Impossible for refugees to reach Europe safely, EU says
BRUSSELS – Anadolu Agency
In this file picture coffin of victims are seen in an hangar of Lampedusa airport on October 5, 2013 after a boat with migrants sank killing 360 people. AFP PhotoIt remains “virtually impossible” for migrants to reach Europe in a “legal and safe way,” the EU Home Affairs Commissioner said days after Amnesty International criticized the bloc for its response to people fleeing their countries.
Cecilia Malmstrom said in a statement on Oct. 2 that there was no solidarity between EU-member states when it came to accepting refugees.
“While some EU members are taking responsibility, providing shelter for thousands of refugees, several EU countries are accepting almost no one. In some countries, the number of yearly refugees barely exceeds a few handfuls.”
Amnesty International’s report on Sept. 30 criticized the EU for its response to people fleeing war, persecution and poverty in their home countries and called for more safe and legal routes to Europe for refugees fleeing conflict, saying more than 2,500 people heading from North Africa had drowned or gone missing in the Mediterranean since the start of the year.
‘Misery and despair’
Malmstrom’s comments also came on the eve of the Lampedusa shipwreck tragedy in which 360 migrants, including children, died on Oct. 3, 2013 when their vessel, traveling from Libya to Italy, sunk off the coast of Lampedusa in the Mediterranean Sea.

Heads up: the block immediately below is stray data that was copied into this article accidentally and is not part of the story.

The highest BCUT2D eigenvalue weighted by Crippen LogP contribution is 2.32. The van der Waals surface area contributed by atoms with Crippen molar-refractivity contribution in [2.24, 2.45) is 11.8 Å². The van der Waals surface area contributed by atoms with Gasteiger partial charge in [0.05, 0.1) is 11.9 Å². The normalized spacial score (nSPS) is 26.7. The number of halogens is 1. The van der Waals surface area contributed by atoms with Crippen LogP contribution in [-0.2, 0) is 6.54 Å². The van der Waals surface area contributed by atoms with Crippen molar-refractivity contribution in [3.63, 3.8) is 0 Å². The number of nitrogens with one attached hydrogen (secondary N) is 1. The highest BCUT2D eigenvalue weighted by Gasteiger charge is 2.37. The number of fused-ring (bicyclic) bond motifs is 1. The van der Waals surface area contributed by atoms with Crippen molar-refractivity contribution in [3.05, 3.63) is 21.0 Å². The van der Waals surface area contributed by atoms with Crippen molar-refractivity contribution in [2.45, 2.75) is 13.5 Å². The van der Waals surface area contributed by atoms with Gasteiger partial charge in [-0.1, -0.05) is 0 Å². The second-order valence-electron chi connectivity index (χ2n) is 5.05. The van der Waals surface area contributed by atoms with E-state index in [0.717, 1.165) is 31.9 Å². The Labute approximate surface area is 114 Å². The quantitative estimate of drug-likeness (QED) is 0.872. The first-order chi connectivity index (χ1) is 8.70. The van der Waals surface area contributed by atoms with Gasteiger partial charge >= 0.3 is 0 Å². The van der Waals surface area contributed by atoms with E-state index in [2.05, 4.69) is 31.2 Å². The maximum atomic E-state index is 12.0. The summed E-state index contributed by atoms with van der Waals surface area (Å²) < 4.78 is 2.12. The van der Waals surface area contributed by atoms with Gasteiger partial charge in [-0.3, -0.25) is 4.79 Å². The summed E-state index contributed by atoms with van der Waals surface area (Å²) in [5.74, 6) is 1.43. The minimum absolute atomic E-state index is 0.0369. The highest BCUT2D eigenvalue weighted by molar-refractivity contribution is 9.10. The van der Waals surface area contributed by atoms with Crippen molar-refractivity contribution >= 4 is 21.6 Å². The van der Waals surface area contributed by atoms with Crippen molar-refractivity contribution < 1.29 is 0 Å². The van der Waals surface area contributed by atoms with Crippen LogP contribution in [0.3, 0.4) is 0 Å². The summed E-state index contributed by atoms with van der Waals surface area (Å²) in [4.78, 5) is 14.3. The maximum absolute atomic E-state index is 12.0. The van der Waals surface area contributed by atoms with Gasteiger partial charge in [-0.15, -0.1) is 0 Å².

“Migrants are forced to put their lives in the hands of traffickers and smugglers who are making huge profits by exploiting their misery and despair. These merchants of death have no fear or pity, risking the lives of children, women and men by putting them at sea on what can only be described as wrecks,” she added.
Malmstrom said the EU had agreed on a Common European Asylum System, setting up laws to make sure asylum seekers were treated fairly and humanely.
The U.N. refugee body, the UNHCR, urged the EU to commit more resources to sea rescues and to step up efforts to provide legal alternatives to dangerous voyages.
“If Europe fails in these efforts, many more lives will continue to be lost, and incidents such as the disaster off of Lampedusa a year ago this week will become more common,” the body said in a statement.
Italian lawmaker Mario Marazziti said a potential way of easing the numbers of people traveling by sea to go to Europe would be to allow refugees to make asylum applications in transit countries, rather than having to get to Europe first.
“If the requests could be registered with European consultants based in countries like Libya, then at least we could organize safe sea crossings in ferries, which would cost a lot less.”